Taking the Fear Out of Must Analysis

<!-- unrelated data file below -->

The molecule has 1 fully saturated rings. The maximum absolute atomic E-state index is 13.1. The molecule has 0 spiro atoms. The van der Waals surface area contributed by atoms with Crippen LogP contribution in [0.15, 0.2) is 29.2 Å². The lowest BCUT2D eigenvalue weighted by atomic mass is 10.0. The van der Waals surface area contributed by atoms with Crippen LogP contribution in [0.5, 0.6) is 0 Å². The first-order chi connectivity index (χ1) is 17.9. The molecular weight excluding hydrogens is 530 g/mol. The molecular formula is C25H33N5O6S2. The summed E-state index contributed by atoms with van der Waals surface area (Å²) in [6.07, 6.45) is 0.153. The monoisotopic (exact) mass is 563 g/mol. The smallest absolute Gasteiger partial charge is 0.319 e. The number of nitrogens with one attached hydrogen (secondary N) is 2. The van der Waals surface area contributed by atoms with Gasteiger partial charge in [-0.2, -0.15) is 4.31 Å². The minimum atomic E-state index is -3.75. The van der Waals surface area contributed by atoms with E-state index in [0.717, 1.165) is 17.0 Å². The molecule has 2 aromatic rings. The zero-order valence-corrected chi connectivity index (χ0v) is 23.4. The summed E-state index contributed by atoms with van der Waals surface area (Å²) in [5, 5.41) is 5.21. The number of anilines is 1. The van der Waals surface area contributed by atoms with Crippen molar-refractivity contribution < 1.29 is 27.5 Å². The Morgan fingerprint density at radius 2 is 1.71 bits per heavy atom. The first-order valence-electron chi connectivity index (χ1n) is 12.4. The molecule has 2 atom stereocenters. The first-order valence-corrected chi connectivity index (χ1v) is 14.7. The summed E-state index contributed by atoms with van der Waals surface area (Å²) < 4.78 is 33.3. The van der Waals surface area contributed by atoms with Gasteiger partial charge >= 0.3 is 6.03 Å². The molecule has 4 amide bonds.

I have something to confess. The most perfect, most exquisite wine passed through my racking cane this fall. I’m not bragging or anything; that’s just the way it is. Now, I should be able to chalk up my success to payback from well-spent tuition and to the glory of science. But I confess that I turned my back on science and didn’t analyze or adjust anything. I just let nature take its course. I realize that this might have been only luck, and it might not happen again. Sure, you toss some grapes into a bucket and you’re going to get wine, maybe even great wine. But if grapes and yeast are left to their own devices, the process will sometimes go horribly awry. Analyzing and adjusting must — unfermented juice — is wine insurance. The job of the winemaker is to shepherd the fruit through the winemaking process, taking measurements and making adjustments when necessary to avoid spoilage or damage to the wine. Because many adjustments can be made after fermentation, you might be wondering why someone would want